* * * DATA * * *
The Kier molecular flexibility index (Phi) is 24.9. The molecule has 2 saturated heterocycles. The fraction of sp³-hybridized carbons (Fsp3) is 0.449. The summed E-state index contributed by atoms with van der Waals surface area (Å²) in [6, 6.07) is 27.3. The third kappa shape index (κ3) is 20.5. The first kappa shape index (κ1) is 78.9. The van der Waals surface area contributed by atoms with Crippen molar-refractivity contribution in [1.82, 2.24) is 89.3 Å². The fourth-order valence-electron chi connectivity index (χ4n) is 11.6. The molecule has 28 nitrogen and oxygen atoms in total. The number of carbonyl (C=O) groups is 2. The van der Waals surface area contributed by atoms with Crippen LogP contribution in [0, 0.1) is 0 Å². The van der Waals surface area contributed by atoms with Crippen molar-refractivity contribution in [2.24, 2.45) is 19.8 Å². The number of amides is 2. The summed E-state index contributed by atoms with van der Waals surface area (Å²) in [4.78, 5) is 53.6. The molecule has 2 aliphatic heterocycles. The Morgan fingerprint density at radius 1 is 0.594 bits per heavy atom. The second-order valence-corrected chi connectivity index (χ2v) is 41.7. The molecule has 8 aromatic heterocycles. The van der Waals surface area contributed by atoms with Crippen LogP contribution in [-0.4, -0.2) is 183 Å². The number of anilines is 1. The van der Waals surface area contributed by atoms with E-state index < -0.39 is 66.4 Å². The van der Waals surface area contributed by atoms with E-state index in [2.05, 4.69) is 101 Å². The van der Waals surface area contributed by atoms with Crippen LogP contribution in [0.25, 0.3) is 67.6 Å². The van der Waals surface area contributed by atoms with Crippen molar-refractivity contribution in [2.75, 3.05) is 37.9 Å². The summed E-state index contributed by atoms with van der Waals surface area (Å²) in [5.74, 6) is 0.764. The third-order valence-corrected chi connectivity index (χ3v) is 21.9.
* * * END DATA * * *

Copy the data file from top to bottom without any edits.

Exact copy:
The Kier molecular flexibility index (Phi) is 24.9. The molecule has 2 saturated heterocycles. The fraction of sp³-hybridized carbons (Fsp3) is 0.449. The summed E-state index contributed by atoms with van der Waals surface area (Å²) in [6, 6.07) is 27.3. The third kappa shape index (κ3) is 20.5. The first kappa shape index (κ1) is 78.9. The van der Waals surface area contributed by atoms with Crippen molar-refractivity contribution in [1.82, 2.24) is 89.3 Å². The fourth-order valence-electron chi connectivity index (χ4n) is 11.6. The molecule has 28 nitrogen and oxygen atoms in total. The number of carbonyl (C=O) groups is 2. The van der Waals surface area contributed by atoms with Crippen LogP contribution in [0, 0.1) is 0 Å². The van der Waals surface area contributed by atoms with Crippen molar-refractivity contribution in [2.24, 2.45) is 19.8 Å². The number of amides is 2. The summed E-state index contributed by atoms with van der Waals surface area (Å²) in [4.78, 5) is 53.6. The molecule has 2 aliphatic heterocycles. The Morgan fingerprint density at radius 1 is 0.594 bits per heavy atom. The second-order valence-corrected chi connectivity index (χ2v) is 41.7. The molecule has 8 aromatic heterocycles. The van der Waals surface area contributed by atoms with Crippen LogP contribution in [-0.4, -0.2) is 183 Å². The number of anilines is 1. The van der Waals surface area contributed by atoms with E-state index < -0.39 is 66.4 Å². The van der Waals surface area contributed by atoms with E-state index in [2.05, 4.69) is 101 Å². The van der Waals surface area contributed by atoms with Crippen LogP contribution in [0.25, 0.3) is 67.6 Å². The van der Waals surface area contributed by atoms with Crippen molar-refractivity contribution in [2.75, 3.05) is 37.9 Å². The summed E-state index contributed by atoms with van der Waals surface area (Å²) in [5.74, 6) is 0.764. The third-order valence-corrected chi connectivity index (χ3v) is 21.9.